As the Northern Ireland Statistics and Research Agency releases the Northern Ireland’s Broad Economy Sales and Exports Statistics for Goods and Services in 2016, agendaNi reviews those results in the context of Brexit and the uncertainty surrounding cross-border Irish trade.
The Broad Economy Sales & Export Statistics recorded across the year demonstrate a notable increase across all definitions of imports and exports, with imports estimated to be worth £6.8 billion in 2016 and exports valued at £8.3 billion. With these figures, Northern Ireland saw an 11.2 per cent rise in imported goods of over £0.7 billion. The region also saw a 7.3 per cent increase in exports over the course of 2016, with exports estimated to be worth £10.1 billion.
Figures released in the Broad Economy Sales and Export Statistics can provide key insights into the health of an economy and its rate of growth. Whilst demonstrable increases can be observed in Northern Ireland’s trade with the Republic of Ireland, the United Kingdom and the Rest of World, such statistics must be interpreted in a pre-Brexit context. Furthermore, a limit on available information surrounding the frequency with which goods are moved across the border and the purposes for which they are used beckons further research if we are to come to a greater understanding of the nature and value of trade between Northern Ireland and the Republic of Ireland.
Total purchases by companies based in Northern Ireland had an estimated worth of £44.3 billion in 2016 – an increase of 1.9 per cent (or £0.8 billion) compared to the previous year. A close examination of Northern Ireland’s purchasing of both goods and services provides some insight into the region’s dependence on trade, with goods purchases estimated at a value of £35.2 billion — a 3 per cent increase on the previous year. Similarly, purchases of services were estimated at a value of £9.1 billion, accounting for 20.5 per cent of total purchases in Northern Ireland. Purchases of services saw a 3 per cent decrease across 2016, in what represents one of the only decline in figures published in the report.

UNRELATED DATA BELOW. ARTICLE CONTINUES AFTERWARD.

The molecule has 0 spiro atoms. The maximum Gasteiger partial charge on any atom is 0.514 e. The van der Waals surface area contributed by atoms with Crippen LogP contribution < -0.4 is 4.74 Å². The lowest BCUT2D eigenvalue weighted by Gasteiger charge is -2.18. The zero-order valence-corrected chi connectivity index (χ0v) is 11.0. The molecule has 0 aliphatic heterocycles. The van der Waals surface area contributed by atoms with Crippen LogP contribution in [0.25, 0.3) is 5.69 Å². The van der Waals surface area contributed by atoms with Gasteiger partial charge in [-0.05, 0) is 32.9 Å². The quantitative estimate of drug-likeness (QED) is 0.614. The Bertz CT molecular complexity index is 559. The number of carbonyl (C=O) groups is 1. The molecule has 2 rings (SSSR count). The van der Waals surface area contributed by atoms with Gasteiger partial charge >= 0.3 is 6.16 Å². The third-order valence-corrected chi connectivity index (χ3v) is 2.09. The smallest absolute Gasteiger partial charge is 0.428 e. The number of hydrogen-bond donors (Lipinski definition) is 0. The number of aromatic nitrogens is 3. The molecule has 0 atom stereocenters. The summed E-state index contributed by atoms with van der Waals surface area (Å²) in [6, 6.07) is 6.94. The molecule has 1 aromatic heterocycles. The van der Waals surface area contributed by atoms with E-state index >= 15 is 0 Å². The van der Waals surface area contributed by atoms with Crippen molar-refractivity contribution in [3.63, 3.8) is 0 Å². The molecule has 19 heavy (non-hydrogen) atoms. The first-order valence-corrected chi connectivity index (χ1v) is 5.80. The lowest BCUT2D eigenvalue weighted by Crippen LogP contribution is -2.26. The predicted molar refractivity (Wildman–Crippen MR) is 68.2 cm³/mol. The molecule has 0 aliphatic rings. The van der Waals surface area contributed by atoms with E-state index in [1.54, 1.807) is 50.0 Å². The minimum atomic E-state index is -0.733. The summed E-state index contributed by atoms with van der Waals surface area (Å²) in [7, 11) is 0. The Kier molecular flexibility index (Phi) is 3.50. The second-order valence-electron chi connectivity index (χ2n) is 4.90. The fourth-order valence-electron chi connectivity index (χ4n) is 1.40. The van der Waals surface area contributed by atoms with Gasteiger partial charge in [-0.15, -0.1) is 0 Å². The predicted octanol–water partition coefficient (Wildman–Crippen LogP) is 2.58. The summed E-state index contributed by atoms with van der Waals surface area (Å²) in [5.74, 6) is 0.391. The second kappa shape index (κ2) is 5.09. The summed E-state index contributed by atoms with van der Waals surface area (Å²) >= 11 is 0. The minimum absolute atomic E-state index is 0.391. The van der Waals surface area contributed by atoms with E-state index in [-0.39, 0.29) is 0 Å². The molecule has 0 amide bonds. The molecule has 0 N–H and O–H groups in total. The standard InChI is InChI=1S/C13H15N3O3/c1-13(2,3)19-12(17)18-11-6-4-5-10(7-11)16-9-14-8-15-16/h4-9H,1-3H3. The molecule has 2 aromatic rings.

The information published in the report can give a strong impression of the importance of cross-border trade to the Northern Irish economy. Indeed, sales of services were estimated to be worth £19.5 billion, accounting for 28.3 per cent of total sales in the region in 2016. Exports to markets outside of Northern Ireland increased by a substantial £1 billion to a total of £24.1 billion, with external sales of goods by Northern Ireland companies accounting for 78 per cent of external sales. Similarly, the external sales of services were estimated as representing 22 per cent of all external sales in 2016. These statistics suggest that Northern Ireland’s ability to export goods and services is integral to its continued economic survival following the UK’s departure from the European Union.